Median
Middle 50%
Middle 80%
Education
High School
Some College
Bachelor's Degree
Master's Degree
Doctorate
Gender
Men
Women
Percentage Transitioning
What percentage worked in this job the previous year?
Secretaries and administrative assistants
395,200
$0$200K$36K
1.1%
Customer service representatives
373,800
$0$200K$32K
2.0%
General and operations managers
210,700
$0$200K$67K
1.3%
Bookkeeping, accounting, and auditing clerks
188,400
$0$200K$38K
1.8%
First-line supervisors of office and administrative support workers
153,100
$0$200K$48K
2.2%
Accountants and auditors
143,000
$0$200K$60K
7.1%
Managers (specialized areas)
84,000
$0$200K$72K
2.9%
Financial managers
56,900
$0$200K$68K
41.7%
Tellers
51,500
$0$200K$26K
1.1%
First-line supervisors of non-retail sales workers
39,600
$0$200K$59K
1.6%
Securities, commodities, and financial services sales agents
38,800
$0$200K$62K
1.4%
Credit counselors and loan officers
34,300
$0$200K$54K
2.2%
Financial analysts
29,200
$0$200K$76K
1.2%
Personal financial advisors
26,100
$0$200K$72K
2.4%
Chief executives and legislators
24,000
$0$200K$96K
3.4%
No occupation
3.6%
Read about financial managers
Responsibilities and activities
Responsibilities and activities

Financial managers typically do the following:

  • Prepare financial statements, business activity reports, and forecasts
  • Monitor financial details to ensure that legal requirements are met
  • Supervise employees who do financial reporting and budgeting
  • Review company financial reports and seek ways to reduce costs
  • Analyze market trends to maximize profits and find expansion opportunities
  • Help management make financial decisions

The role of the financial manager, particularly in business, is changing in response to technological advances that have substantially reduced the amount of time it takes to produce financial reports. Financial managers’ main responsibility used to be monitoring a company’s finances, but they now do more data analysis and advise senior managers on ways to maximize profits. They often work on teams, acting as business advisors to top executives.

Financial managers also do tasks that are specific to their organization or industry. For example, government financial managers must be experts on government appropriations and budgeting processes, and healthcare financial managers must know about topics in healthcare finance. Moreover, financial managers must be knowledgeable about special tax laws and regulations that affect their industry.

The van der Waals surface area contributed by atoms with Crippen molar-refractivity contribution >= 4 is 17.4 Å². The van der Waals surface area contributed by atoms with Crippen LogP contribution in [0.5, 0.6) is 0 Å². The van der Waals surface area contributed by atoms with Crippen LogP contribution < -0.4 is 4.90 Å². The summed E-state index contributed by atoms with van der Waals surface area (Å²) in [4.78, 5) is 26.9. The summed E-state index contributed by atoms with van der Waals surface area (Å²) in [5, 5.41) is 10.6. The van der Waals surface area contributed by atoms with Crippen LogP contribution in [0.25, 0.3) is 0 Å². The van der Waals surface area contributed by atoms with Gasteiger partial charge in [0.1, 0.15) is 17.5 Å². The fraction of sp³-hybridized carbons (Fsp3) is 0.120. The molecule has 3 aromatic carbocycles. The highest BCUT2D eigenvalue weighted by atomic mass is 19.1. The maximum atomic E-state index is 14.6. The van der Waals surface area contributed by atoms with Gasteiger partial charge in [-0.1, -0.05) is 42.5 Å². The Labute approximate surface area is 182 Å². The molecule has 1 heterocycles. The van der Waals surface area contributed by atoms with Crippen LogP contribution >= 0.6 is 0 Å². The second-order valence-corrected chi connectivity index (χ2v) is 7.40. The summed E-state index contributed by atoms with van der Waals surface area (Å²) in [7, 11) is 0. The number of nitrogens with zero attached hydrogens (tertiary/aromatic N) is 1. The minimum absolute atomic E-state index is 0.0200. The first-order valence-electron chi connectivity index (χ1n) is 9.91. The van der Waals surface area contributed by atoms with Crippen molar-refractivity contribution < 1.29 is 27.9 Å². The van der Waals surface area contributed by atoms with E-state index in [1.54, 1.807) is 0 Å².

The following are examples of types of financial managers:

Controllers direct the preparation of financial reports that summarize and forecast the organization’s financial position, such as income statements, balance sheets, and analyses of future earnings or expenses. Controllers also are in charge of preparing special reports required by governmental agencies that regulate businesses. Often, controllers oversee the accounting, audit, and budget departments of their organization.

Treasurers and finance officers direct their organization’s budgets to meet its financial goals. They oversee the investment of funds and carry out strategies to raise capital (such as issuing stocks or bonds) to support the firm’s expansion. They also develop financial plans for mergers (two companies joining together) and acquisitions (one company buying another).

Credit managers oversee their firm’s credit business. They set credit-rating criteria, determine credit ceilings, and monitor the collections of past-due accounts.

Cash managers monitor and control the flow of cash in and out of the company to meet business and investment needs. For example, they must project cash flow to determine whether the company will have a shortage or surplus of cash.

Risk managers control financial risk by using strategies to limit or offset the probability of a financial loss or a company’s exposure to financial uncertainty. Among the risks they try to limit are those that stem from currency or commodity price changes.

Insurance managers decide how best to limit a company’s losses by obtaining insurance against risks, such as the need to make disability payments for an employee who gets hurt on the job or the costs imposed by a lawsuit against the company.

Personality and skills
Personality and skills

Can you see yourself in the ranks of financial managers? Here are the skills and traits that could lead to success.

Analytical skills
Financial managers increasingly are assisting executives in making decisions that affect their organization, a task that requires analytical ability.
Communication skills
Excellent communication skills are essential because financial managers must explain and justify complex financial transactions.
Detail oriented
In preparing and analyzing reports such as balance sheets and income statements, financial managers must be precise and attentive to their work in order to avoid errors.
Math skills
Financial managers must be skilled in math, including algebra. An understanding of international finance and complex financial documents also is important.
Organizational skills
Because financial managers deal with a range of information and documents, they must stay organized to do their jobs effectively.
Trends in employment
Salary trends
Distribution and trends: Salaries for financial managers
Choose actual dollars or inflation-adjusted dollars to view
Adjusted for inflation
Historic dollars